Farewell, 2011

When I look back on this year–not when writing the-year-in-tech stories like the one I’m writing for CEA’s blog, but when I consider how 2011 treated me in particular–the same phrase keeps coming up: Did all that really happen?

Were my circuits that fried from overwork and increasingly dire hints that my job was in danger that I felt a vague sense of relief to get a severance offer?

Did I somehow manage to keep a lid on this news, outside of sharing it with my family, then close friends and finally a handful of dismayed coworkers, for a month before announcing it myself? (It was instructive to look through my Facebook Timeline for March and April to see how completely I avoided any mention of Topic A while the union was negotiating on my behalf.)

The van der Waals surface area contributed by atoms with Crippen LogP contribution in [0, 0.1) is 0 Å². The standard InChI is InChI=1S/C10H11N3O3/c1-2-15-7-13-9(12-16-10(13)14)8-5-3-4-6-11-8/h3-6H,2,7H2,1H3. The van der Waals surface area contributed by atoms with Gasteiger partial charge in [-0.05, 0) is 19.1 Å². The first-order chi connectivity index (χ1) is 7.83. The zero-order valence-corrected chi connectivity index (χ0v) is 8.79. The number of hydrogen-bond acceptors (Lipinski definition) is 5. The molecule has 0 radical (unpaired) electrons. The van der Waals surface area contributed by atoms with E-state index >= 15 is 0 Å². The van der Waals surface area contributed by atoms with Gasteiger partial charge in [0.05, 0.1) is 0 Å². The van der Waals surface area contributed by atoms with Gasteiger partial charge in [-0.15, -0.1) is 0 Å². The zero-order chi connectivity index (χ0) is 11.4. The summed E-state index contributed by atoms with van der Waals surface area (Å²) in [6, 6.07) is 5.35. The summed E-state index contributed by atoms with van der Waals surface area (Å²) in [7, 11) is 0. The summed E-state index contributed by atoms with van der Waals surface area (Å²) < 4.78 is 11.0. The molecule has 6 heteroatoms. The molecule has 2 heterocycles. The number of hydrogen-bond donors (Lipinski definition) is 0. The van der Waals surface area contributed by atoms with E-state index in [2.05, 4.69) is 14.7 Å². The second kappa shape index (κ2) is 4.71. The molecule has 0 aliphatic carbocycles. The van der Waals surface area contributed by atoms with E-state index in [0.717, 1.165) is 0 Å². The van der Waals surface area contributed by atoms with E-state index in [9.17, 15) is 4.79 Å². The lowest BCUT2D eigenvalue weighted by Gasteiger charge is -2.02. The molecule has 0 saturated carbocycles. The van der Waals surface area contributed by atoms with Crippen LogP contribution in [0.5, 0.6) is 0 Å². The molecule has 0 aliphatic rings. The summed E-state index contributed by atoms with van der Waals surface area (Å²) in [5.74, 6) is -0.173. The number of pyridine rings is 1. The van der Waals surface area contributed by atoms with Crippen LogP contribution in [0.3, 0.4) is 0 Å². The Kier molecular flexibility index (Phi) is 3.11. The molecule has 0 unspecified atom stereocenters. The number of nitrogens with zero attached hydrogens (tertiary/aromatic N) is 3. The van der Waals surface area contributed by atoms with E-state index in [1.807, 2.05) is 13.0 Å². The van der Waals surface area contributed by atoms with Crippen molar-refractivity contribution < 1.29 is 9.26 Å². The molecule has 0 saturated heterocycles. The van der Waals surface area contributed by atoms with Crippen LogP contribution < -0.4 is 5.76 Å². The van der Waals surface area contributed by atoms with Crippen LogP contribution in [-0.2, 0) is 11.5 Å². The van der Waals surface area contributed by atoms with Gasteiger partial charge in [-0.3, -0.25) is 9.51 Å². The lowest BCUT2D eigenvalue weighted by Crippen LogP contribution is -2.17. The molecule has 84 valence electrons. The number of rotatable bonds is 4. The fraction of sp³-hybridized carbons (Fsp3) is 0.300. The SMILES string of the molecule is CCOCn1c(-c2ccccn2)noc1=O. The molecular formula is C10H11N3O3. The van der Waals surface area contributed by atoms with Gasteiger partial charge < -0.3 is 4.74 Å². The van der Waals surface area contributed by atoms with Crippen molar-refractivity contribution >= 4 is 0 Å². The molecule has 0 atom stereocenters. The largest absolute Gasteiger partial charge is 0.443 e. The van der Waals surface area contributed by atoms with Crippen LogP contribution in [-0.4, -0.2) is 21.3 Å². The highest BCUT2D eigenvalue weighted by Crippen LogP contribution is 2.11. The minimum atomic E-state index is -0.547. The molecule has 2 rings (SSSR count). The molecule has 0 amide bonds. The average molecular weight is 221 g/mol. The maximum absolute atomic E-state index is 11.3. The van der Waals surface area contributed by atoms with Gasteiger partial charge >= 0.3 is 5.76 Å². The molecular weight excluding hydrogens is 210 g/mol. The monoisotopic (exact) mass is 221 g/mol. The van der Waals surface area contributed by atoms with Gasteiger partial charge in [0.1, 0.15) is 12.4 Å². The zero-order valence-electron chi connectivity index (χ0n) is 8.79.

Did I really walk out of the Post’s newsroom on April 15 for the final time after almost 17 and a half years of employment there? (To old Post friends reading this: I miss you guys.)

Was it a full month before I realized that I had stopped feeling the old stress?

Have I seriously avoided rewriting anybody else’s iPhone-rumor stories since April?

How did the squirmy baby of last December become the toddler running around our house, picking up random things and sometimes calling me “Dada”?

After at least two decades of wishing I could find a way to make it happen, did I finally see the space shuttle launchtwice?

Had it been that long since I’d had the time to write a second draft of a story?

Have I actually found a sufficient variety of sufficiently-generous freelance clients–assuming they don’t all realize their error–that I feel more confident about my prospects than I did a year ago?

Somehow, all of those things happened. Considering how tough things remain for too many other Americans, I feel damned lucky.

Happy new year, everyone. I hope it finds you well.